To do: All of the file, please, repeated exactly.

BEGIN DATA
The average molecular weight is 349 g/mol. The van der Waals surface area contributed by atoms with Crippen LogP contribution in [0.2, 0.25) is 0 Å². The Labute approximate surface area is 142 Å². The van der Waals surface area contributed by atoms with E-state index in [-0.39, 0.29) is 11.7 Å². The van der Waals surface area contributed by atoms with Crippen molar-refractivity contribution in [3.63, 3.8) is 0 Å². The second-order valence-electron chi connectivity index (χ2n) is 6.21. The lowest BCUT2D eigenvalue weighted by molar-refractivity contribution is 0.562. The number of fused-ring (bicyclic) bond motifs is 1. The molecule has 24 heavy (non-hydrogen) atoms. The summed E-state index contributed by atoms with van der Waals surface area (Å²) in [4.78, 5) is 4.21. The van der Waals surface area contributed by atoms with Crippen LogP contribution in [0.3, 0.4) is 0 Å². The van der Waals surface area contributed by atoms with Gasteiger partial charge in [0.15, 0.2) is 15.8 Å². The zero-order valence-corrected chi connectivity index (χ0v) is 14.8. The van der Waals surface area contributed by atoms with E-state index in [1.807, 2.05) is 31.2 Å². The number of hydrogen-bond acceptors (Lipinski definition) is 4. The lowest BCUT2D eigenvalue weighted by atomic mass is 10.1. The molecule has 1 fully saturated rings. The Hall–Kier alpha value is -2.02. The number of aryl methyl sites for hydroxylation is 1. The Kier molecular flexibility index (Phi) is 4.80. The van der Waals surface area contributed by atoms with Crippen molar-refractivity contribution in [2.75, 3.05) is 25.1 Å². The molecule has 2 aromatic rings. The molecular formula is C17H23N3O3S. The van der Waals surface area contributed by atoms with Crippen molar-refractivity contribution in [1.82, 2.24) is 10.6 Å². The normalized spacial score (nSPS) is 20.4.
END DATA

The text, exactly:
The average molecular weight is 349 g/mol. The van der Waals surface area contributed by atoms with Crippen LogP contribution in [0.2, 0.25) is 0 Å². The Labute approximate surface area is 142 Å². The van der Waals surface area contributed by atoms with E-state index in [-0.39, 0.29) is 11.7 Å². The van der Waals surface area contributed by atoms with Crippen molar-refractivity contribution in [3.63, 3.8) is 0 Å². The second-order valence-electron chi connectivity index (χ2n) is 6.21. The lowest BCUT2D eigenvalue weighted by molar-refractivity contribution is 0.562. The number of fused-ring (bicyclic) bond motifs is 1. The molecule has 24 heavy (non-hydrogen) atoms. The summed E-state index contributed by atoms with van der Waals surface area (Å²) in [4.78, 5) is 4.21. The van der Waals surface area contributed by atoms with Crippen LogP contribution in [0.3, 0.4) is 0 Å². The van der Waals surface area contributed by atoms with Gasteiger partial charge in [0.15, 0.2) is 15.8 Å². The zero-order valence-corrected chi connectivity index (χ0v) is 14.8. The van der Waals surface area contributed by atoms with E-state index in [1.807, 2.05) is 31.2 Å². The number of hydrogen-bond acceptors (Lipinski definition) is 4. The lowest BCUT2D eigenvalue weighted by atomic mass is 10.1. The molecule has 1 fully saturated rings. The Hall–Kier alpha value is -2.02. The number of aryl methyl sites for hydroxylation is 1. The Kier molecular flexibility index (Phi) is 4.80. The van der Waals surface area contributed by atoms with Crippen molar-refractivity contribution in [2.75, 3.05) is 25.1 Å². The molecule has 2 aromatic rings. The molecular formula is C17H23N3O3S. The van der Waals surface area contributed by atoms with Crippen molar-refractivity contribution in [1.82, 2.24) is 10.6 Å². The normalized spacial score (nSPS) is 20.4.